With Barrels Machined From a Single Billet of Steel, the Longthorne Hesketh Proves Itself as an Innovative Performer

Innovation is a word not typically associated with today’s break-open sporting shotguns. In fact, for a sizeable community devoted to vintage upland shotguns, the concept of innovation might just as well have stopped in the 19thcentury with the creation of rose-and-scroll engraving.

But James Longthorne Stewart, an inveterate English engineer and toolmaker, has set tongues wagging since 2010 in the upland and clays circles with Longthorne Gunmakers’ breakthrough for machining shotgun barrels initially from a single billet of steel – and now from single billets of titanium as well as one-piece Damascus barrels milled from Damascus steel.

StewartsThe owners of Longthorne Gunmakers, the husband-and-wife team of James and Elaine Stewart.

“I’ve been keeping an eye on Longthorne for four, five years,” John Herkowitz, owner of Pacific Sporting Arms in Azusa, California and Walled Lake, Michigan, told me recently. Today, Pacific Sporting Arms is Longthorne’s exclusive American importer and dealer. “I travel a lot, dealing with English and Italian gunmakers, and I initially heard of Longthorne through the grapevine. Their shotguns are one of the new ideas to come out of England in the past 100 years.”

Enthusiasts of best guns learned of Longthorne Gunmakers with their Hesketh. It’s the company’s first model that introduced the sporting world to one-piece shotgun barrels, or as the company calls them, monolithic barrels.Monolithic barrels are not to be confused with monobloc barrels, which are the most cost-effective to produce. Monobloc assembly involves pressing the breach-end of barrels into a dual-chamber piece of steel that combines the lumps and chambers and then braising them together.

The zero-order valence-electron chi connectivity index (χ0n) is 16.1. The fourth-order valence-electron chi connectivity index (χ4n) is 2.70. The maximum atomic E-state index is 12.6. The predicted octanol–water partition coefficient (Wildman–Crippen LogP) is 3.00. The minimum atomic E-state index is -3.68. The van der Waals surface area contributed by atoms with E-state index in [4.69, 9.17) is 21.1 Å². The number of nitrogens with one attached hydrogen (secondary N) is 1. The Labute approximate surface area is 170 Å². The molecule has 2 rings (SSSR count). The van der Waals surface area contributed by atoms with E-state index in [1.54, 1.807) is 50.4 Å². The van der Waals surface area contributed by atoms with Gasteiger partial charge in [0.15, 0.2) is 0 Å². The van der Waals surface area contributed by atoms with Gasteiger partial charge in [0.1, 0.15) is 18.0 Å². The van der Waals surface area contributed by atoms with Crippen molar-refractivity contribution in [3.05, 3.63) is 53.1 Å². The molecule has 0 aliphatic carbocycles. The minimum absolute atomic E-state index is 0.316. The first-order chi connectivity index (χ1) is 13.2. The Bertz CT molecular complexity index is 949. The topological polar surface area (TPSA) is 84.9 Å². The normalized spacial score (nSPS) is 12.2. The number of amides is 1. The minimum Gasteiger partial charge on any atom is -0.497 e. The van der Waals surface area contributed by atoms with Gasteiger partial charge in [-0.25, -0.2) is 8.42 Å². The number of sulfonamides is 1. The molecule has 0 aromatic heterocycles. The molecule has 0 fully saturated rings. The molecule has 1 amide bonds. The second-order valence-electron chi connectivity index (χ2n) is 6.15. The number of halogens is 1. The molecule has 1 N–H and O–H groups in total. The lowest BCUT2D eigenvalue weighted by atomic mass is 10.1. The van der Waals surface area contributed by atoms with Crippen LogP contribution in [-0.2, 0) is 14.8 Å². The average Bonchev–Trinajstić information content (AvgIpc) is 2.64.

Longthorne’s Hesketh four-pin sidelock over/under was named after the country town of Hesketh Bank, where Longthorne originally set up shop (in 2015 Longthorne moved to a new 14,000 square-foot factory in Northhampton that has the capacity to build 100 guns per year). Longthorne’s Northhampton factory currently houses over 20 CNC machines that produce the components, which are subsequently finished by craftsmen, that comprise a 100-percent, English-made Longthorne gun.

Hesketh blackThe Longthorne Hesketh four-pin sidelock in black.

With their hot black finish, Longthorne’s barrels are nearly indistinguishable from conventional barrels – unless of course you look close enough for the monobloc joints and the soldering points on the rib that simply aren’t there. 

Historically, shotgun barrel manufacturing inflicts a lot of distress on the virgin steel tubes. You have hammer forging, reaming and drilling that all affect the tensile strength of the raw materials and, possibly, the barrels’ accuracy.

By comparison, Longthorne barrels are precision machined from a solid 59½-pound billet of high-specification steel on a $659,000 five-axis, computer-controlled lathe that, as the name implies, can hone five sections simultaneously. Everything in the barrels, except the ejectors, is fashioned from that single billet, including chokes, ribs and lumps. 

BilletLongthorne Gunmakers turns the single 59½-pound billet of high-specification steel into precision shotgun barrels.